A wave of spending in essential services deferred due to the COVID-19 pandemic may help drive the Canadian economy into a “rubber band-type” rebound later this year, CIBC Capital Markets Senior Economist Royce Mendes said.

In a report published Thursday, Mendes said that while the Canadian economy is pulling back amid lockdowns and rising COVID-19 cases, mass-vaccination efforts could lead to a recovery that is atypically fast after a recession.

“If we base our outlook on what public policymakers are telling us about the vaccine rollout, we could start to see growth showing up in the not-so-distant future,” Mendes said in an interview.

“Maybe March we start to recover some jobs, in the second quarter of this year we start to build some momentum and see a quarterly growth rate in positive territory and then, by the second half of the year, we really get rolling.”

Mendes said recovery forecasts that rely on Canadians unleashing the massive piles of cash they’re accumulating focus too narrowly on discretionary spending. Instead, he said a lot of the existing pent-up demand is for essential or near-essential services, such as delayed medical procedures that aren’t paid out of pocket.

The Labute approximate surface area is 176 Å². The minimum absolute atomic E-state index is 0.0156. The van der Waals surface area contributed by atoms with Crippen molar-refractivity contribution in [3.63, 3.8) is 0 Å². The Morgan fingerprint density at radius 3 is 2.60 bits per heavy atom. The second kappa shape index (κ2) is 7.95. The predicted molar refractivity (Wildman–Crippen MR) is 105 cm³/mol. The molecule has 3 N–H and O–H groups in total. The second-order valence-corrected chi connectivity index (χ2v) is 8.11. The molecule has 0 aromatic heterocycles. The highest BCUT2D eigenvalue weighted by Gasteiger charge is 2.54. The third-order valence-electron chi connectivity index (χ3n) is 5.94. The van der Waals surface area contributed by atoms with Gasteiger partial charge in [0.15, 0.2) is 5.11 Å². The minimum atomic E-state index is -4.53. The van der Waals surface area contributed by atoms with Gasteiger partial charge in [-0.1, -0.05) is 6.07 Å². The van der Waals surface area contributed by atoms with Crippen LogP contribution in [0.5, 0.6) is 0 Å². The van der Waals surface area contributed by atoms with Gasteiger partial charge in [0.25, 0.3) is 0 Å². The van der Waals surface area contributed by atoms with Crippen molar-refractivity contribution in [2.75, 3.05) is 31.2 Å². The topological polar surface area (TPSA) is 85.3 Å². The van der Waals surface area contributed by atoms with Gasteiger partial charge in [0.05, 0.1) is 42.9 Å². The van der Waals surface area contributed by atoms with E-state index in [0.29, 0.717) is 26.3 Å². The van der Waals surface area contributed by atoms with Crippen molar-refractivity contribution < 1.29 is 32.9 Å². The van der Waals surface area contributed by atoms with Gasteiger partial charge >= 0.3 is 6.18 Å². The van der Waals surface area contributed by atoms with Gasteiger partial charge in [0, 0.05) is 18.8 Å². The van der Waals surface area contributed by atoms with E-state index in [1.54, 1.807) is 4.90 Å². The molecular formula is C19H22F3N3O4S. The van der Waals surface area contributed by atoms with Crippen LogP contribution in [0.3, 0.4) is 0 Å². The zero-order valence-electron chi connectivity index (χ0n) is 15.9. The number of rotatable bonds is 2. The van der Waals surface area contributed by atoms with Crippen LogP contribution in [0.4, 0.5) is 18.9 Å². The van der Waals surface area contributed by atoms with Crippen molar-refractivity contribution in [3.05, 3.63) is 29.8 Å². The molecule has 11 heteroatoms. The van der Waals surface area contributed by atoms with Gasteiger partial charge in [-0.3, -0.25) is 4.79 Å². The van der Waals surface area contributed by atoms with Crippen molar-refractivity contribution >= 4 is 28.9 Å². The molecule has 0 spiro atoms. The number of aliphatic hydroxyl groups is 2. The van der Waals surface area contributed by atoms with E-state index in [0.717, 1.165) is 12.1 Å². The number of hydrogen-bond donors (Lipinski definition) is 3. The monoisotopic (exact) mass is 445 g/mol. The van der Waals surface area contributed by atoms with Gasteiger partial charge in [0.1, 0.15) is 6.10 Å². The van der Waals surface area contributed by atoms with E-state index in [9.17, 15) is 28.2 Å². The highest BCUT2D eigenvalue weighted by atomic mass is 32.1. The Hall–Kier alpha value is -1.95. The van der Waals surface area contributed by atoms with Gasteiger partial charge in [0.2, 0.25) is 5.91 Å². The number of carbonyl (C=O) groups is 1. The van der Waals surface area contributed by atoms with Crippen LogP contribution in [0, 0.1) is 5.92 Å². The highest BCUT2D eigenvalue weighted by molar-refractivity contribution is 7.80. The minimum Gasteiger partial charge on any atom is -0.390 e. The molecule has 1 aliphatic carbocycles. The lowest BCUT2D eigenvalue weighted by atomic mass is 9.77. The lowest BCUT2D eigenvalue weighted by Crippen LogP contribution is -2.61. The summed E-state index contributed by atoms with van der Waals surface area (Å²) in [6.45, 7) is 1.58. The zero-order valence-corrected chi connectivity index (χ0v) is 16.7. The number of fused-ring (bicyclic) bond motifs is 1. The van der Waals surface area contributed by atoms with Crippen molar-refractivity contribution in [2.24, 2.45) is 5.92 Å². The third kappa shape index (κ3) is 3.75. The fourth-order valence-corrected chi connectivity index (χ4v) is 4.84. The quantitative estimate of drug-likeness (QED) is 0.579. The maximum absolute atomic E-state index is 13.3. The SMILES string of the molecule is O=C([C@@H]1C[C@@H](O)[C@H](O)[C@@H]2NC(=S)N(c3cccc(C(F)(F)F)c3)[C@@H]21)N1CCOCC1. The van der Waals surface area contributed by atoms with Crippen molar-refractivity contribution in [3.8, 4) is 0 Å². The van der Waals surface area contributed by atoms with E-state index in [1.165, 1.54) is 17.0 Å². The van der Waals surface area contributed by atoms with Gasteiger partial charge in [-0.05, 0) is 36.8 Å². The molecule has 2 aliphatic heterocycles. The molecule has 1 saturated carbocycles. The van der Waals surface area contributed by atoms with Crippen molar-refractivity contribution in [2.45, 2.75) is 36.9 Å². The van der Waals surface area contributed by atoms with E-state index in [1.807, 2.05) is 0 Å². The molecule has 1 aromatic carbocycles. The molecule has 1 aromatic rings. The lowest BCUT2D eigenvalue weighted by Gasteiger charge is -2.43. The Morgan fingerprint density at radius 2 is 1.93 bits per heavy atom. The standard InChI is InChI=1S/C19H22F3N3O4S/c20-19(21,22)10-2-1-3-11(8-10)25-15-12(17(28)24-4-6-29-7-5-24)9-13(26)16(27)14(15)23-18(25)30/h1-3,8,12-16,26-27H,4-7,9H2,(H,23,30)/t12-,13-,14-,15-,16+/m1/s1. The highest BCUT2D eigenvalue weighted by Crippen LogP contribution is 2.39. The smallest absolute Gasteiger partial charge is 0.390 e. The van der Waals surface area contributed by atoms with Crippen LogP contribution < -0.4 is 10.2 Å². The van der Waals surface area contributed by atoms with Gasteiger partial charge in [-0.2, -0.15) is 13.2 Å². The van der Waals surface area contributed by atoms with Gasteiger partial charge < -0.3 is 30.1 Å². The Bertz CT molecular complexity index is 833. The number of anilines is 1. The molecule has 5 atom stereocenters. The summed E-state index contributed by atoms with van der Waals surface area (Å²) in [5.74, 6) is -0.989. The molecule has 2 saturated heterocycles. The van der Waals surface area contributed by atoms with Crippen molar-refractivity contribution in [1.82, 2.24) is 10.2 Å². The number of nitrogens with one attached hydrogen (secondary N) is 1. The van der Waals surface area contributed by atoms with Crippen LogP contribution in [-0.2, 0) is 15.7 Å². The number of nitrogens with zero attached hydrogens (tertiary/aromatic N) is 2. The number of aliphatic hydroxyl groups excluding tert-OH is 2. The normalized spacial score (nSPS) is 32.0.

“Some of the bearish views on consumer behaviour are missing a lot of key points here,” Mendes said. “[The recovery] doesn’t rely on Canadians going out for dinner seven days a week.”

CIBC estimates that deferred spending on essential or near-essential services will reach $15 billion after the first quarter of 2021.

Mendes said some of the other areas where spending has been deferred due to the pandemic include surgeries, medical checkups, dental and eye care, home and car maintenance, and university courses.